Marine_Engine_-_3516C-01 Cooling Systems - The Basics | Tractors Singapore

Cooling Systems - The Basics

06 Feb 2021 Hits: 1229


(Adapted from Cat Marine Engine - Application & Installation Guide)

Any combustion engine will generate heat as it converts fuel and gas into energy to power your vessel or machine, or generate electricity. Maintaining the temperature is also an important factor to enable peak performance of the engine and also helps to keep the cost of design and manufacturing down. 

There are mainly 2 ways to cool an engine - Air Cooled and Liquid Cooled. 


Air Cooled

Air cooled is the simplest form of cooling system. This method of cooling does not require a coolant -  liquid or gas, that is used to reduce or regulate the temperature of a system. The heat is rejected directly into air with lower temperature (convection).

Air cooled power systems often include fins to the outer surface to provide added surface area, and cooling fans are mounted close to the engine to pull air across the hot surfaces - much like your desktop or laptop cooling fans. 

However, air has limited ability to carry heat. This limits how much heat can be rejected from the engine into air. This is a major consideration given the high amount of heat that is generated from an engine, much less an engine that will be running on long hours.


Liquid Cooled 

Due to the limitation of air cooled systems, modern high output engines are using liquid cooling systems to manage the higher heat loads during operations. 

While liquid cooling system and liquid coolants add complexity to the design and manufacturing, the benefits outweighs as it can greatly increase the heat carrying capacity by approximately 4 times.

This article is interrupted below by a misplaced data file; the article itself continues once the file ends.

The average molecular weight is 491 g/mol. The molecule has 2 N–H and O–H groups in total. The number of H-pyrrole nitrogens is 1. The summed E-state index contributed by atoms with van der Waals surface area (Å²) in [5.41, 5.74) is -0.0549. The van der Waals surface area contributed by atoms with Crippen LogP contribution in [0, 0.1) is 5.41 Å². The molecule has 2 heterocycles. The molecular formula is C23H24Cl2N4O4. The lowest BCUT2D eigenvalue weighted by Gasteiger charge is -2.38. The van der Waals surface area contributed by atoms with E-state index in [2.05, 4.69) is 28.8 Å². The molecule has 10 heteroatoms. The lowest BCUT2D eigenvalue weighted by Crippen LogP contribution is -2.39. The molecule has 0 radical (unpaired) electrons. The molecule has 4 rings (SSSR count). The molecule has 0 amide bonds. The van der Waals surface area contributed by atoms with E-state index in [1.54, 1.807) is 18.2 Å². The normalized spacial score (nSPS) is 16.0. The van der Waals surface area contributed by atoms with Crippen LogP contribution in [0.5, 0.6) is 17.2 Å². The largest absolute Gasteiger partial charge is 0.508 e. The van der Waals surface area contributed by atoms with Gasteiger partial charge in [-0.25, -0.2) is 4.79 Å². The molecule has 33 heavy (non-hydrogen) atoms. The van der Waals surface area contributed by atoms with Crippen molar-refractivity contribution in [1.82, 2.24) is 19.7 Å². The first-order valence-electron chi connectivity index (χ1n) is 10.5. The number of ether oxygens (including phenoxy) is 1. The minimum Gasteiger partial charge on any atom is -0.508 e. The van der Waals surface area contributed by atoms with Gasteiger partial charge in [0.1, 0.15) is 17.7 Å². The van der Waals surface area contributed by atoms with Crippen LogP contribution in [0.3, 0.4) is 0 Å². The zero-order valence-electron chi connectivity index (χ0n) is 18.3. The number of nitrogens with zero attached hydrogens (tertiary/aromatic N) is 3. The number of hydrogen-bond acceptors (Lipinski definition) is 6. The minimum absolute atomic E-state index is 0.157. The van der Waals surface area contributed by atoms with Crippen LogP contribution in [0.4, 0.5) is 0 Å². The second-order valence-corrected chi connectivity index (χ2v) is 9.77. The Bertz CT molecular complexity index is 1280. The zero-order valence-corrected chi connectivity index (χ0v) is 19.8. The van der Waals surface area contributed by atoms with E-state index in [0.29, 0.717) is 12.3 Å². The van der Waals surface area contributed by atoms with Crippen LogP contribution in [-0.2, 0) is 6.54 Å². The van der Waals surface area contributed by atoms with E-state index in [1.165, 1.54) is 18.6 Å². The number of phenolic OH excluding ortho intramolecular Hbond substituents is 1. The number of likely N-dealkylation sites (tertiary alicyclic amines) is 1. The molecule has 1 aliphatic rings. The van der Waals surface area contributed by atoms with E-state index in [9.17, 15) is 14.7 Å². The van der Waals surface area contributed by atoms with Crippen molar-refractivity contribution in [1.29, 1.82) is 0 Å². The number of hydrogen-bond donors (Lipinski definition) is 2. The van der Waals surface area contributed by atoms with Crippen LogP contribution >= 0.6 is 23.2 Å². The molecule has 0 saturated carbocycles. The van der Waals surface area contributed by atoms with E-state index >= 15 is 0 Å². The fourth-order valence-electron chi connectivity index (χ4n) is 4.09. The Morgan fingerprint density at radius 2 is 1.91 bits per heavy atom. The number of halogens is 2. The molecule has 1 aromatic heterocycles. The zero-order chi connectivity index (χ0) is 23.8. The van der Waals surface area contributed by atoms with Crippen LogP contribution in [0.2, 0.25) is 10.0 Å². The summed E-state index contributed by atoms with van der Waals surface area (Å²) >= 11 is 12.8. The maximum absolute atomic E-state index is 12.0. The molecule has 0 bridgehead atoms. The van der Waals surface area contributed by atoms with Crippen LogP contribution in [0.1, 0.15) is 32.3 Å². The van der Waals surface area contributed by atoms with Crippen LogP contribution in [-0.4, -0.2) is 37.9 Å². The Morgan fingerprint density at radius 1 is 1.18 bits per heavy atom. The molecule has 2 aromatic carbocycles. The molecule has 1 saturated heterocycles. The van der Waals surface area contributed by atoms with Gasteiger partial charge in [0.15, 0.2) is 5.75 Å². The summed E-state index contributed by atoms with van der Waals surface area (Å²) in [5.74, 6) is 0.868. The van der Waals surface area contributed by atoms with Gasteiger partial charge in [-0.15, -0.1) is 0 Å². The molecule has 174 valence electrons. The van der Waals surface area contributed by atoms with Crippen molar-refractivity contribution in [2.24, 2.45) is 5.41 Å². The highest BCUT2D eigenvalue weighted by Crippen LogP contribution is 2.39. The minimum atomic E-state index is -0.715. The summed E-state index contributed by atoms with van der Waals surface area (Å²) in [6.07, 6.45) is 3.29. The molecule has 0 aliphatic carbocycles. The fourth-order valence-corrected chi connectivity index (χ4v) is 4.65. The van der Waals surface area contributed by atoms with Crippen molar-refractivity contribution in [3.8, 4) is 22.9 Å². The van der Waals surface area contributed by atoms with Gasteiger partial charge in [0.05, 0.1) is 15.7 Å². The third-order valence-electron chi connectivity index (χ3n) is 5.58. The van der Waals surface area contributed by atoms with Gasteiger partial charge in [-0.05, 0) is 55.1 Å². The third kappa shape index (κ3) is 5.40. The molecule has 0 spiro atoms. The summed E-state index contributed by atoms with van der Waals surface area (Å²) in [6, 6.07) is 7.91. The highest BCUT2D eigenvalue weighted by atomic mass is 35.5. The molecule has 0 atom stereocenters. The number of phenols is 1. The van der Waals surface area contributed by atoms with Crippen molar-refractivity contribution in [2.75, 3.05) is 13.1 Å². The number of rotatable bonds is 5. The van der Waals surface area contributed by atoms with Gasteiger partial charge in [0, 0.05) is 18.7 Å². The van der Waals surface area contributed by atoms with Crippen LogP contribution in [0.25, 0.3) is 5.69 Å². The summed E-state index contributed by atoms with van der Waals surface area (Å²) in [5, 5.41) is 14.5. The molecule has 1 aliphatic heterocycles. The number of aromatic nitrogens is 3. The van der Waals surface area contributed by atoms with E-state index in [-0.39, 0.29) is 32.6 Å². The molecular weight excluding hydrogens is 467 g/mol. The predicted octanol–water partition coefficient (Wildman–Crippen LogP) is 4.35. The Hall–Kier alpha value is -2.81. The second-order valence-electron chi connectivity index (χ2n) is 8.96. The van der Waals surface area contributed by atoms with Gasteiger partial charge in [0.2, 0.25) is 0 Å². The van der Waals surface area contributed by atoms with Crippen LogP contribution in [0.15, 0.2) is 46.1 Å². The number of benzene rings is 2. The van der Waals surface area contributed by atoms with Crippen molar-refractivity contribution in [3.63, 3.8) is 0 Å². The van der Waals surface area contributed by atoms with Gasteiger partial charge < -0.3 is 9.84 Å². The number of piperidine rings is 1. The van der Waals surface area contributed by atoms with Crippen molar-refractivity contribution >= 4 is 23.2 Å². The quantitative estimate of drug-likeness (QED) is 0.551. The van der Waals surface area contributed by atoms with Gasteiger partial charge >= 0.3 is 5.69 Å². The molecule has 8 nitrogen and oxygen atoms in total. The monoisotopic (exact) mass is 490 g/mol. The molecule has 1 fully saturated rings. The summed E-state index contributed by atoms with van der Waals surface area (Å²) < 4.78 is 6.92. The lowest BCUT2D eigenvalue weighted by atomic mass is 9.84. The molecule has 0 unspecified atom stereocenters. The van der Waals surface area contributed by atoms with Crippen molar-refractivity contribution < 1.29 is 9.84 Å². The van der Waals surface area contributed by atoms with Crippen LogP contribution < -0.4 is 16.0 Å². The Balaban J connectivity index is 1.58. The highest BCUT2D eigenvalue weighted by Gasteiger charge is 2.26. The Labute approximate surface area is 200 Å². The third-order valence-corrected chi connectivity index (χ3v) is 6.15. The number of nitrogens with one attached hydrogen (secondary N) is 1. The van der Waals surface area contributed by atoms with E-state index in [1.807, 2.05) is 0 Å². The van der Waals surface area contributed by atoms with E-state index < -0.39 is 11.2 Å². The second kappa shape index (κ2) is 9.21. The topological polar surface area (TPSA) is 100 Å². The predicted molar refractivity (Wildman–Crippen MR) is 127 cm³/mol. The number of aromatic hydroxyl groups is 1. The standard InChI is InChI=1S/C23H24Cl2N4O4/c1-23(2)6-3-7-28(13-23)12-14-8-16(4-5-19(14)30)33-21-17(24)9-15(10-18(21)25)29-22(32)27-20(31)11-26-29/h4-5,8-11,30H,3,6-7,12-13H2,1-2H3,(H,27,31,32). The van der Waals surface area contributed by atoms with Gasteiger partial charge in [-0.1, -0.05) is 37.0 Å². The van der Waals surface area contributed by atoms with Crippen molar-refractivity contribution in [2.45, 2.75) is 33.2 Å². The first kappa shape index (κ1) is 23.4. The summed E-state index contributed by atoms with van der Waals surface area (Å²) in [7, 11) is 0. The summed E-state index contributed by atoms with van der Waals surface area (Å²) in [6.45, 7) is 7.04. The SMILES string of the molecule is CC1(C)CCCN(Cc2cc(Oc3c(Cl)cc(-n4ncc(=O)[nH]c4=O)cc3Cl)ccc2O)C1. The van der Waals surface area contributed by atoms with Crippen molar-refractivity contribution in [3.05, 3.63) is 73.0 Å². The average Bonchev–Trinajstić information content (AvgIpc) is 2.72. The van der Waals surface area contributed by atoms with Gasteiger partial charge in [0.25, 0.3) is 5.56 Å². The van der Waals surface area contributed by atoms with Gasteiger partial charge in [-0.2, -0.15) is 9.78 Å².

Heat from the coolant is then dissipated into the air, and "recycled" back into the cooling system, returning to do its job once more. 


Heat Rejection & Energy Balance

Maintaining the heat balance at an optimal is important in an engine - the heat must be removed from the engine at a similar rate it is being produced.

There are a few ways heat energy is being removed:

  1. Engine work - convert to energy for shaft work
  2. Surface heat - lost to atmosphere by convection and radiation
  3. Exhaust heat
  4. Cooling Circuits - Jacket Water, Aftercoolers, Oil Coolers

It can be expressed in the following equation :

Qin = Wout + Qexh + Qjw + Qac + Qoc + Qsur

Q - denotes heat quantity

W - denotes work done by engine.

Choose Used Equipment

Typical heat rejection path for an internal combustion engine (Source: Cat Assembly & Installation Guide)

Energy Balance Components

Fuel Energy Input

This is the usable energy of the fuel to be consumed by the engine to generate work. It is important to note that the term "Usable" is emphasised as some of the total energy present in the fuel will be unavailable for use by engine. Water vapor will produced as a byproduct of combustion of hydrocarbon fuel, and a portion of the energy is lost to latent heat of vaporization. 


Work Output

This is the power produced by the engine and used by all of the loads connected to the engine. This power is noted as HorsePower (HP)


Jacket Water